Date of Award
Bachelor of Arts
History and American Studies
Department Chair or Program Director
Major or Concentration
In 1862, the United States government established Hammond General Hospital at Point Lookout in St. Mary’s County, Maryland for the treatment of Union soldiers. In response, enslaved people in Maryland and Virginia began escaping to Point Lookout, and a contraband camp was soon formed. Even though official policies that governed the treatment of “contrabands” drastically changed between 1861 and 1865, many of these policies did not apply to the state of Maryland. As a result, these individuals faced repeated threats to their safety and well-being. Yet, the level of protection that these refugees received improved over time due to the actions of a small group of people who advocated for them. This clear change in how refugees were treated at Point Lookout’s contraband camp between 1862 and 1865 can be attributed to the actions of those on the ground who provided refugees with a way to speak out against unfair treatment. Once the U.S. Army left Point Lookout in 1865, conditions declined for newly-freed people in St. Mary’s County, who had to contend with government policies that failed to fully support them for a second time.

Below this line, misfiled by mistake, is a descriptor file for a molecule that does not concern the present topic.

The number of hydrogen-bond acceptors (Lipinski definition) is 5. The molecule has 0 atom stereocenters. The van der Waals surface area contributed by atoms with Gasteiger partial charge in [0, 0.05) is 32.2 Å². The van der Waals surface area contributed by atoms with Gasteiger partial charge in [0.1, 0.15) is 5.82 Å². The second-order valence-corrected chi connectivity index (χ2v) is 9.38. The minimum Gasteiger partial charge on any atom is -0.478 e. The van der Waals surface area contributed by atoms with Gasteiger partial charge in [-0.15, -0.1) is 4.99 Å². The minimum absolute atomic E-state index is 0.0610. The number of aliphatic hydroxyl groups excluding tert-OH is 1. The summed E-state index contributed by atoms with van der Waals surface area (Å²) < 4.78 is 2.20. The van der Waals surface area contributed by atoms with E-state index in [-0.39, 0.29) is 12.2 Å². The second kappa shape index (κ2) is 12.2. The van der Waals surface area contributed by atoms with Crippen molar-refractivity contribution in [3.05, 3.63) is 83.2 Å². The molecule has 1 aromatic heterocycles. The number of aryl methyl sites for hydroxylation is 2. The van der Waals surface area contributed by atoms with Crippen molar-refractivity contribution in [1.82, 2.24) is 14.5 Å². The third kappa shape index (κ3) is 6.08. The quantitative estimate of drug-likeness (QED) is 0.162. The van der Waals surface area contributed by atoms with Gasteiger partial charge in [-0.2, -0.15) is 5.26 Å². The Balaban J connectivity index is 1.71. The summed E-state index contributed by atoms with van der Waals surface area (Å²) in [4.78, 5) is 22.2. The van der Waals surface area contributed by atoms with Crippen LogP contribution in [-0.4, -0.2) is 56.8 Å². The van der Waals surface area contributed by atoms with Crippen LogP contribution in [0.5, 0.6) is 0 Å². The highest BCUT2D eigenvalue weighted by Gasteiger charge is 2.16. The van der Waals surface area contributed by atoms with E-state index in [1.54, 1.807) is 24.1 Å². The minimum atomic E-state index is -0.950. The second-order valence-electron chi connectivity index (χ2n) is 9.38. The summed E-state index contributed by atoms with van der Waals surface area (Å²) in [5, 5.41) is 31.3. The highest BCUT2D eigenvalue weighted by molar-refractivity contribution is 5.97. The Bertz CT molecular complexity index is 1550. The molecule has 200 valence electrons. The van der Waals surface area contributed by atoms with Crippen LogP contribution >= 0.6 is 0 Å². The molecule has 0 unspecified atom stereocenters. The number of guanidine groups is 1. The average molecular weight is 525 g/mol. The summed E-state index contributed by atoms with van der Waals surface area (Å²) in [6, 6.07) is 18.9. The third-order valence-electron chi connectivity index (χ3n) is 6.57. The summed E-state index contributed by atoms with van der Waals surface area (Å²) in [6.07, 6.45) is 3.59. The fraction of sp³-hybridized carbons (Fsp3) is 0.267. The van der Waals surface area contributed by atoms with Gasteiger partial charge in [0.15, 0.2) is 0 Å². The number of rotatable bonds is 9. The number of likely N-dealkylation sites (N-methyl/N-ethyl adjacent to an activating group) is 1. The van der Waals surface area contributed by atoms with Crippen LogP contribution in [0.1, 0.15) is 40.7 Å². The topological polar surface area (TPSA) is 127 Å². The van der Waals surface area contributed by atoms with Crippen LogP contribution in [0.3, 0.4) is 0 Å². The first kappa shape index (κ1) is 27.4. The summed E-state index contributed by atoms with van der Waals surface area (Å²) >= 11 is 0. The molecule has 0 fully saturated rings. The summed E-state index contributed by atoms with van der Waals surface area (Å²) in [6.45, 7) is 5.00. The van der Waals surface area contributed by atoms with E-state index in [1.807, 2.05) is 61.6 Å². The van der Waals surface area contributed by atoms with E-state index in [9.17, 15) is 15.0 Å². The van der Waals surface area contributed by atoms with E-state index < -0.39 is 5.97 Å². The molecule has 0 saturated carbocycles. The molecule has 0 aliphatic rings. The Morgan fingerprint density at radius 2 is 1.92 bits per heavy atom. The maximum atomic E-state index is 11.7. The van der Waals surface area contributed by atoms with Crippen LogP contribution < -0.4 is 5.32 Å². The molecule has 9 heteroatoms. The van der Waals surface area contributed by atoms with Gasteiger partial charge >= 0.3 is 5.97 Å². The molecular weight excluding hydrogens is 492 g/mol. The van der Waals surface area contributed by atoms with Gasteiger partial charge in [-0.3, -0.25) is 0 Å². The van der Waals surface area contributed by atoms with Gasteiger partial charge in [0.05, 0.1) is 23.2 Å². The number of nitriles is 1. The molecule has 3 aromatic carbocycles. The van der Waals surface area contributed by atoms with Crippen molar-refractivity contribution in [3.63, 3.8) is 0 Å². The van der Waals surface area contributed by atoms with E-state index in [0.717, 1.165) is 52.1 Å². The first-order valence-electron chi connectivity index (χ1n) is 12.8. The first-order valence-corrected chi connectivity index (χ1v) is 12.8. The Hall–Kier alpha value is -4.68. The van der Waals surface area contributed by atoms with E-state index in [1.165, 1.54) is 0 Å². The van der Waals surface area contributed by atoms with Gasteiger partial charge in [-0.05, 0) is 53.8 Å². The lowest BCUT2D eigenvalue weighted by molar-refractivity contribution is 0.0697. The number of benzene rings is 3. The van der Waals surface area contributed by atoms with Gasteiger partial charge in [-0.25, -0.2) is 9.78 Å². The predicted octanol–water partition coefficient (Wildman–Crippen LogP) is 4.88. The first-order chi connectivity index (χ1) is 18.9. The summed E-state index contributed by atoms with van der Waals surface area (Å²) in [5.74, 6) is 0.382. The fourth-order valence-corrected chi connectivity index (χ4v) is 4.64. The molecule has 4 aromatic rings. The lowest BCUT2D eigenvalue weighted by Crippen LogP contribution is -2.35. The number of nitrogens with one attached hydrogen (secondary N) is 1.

Shiflett, Madelyn, ""On the Verge of Liberty": The Impact of Advocacy and Federal Policy at the Point Lookout Contraband Camp" (2020). Student Research Submissions. 393.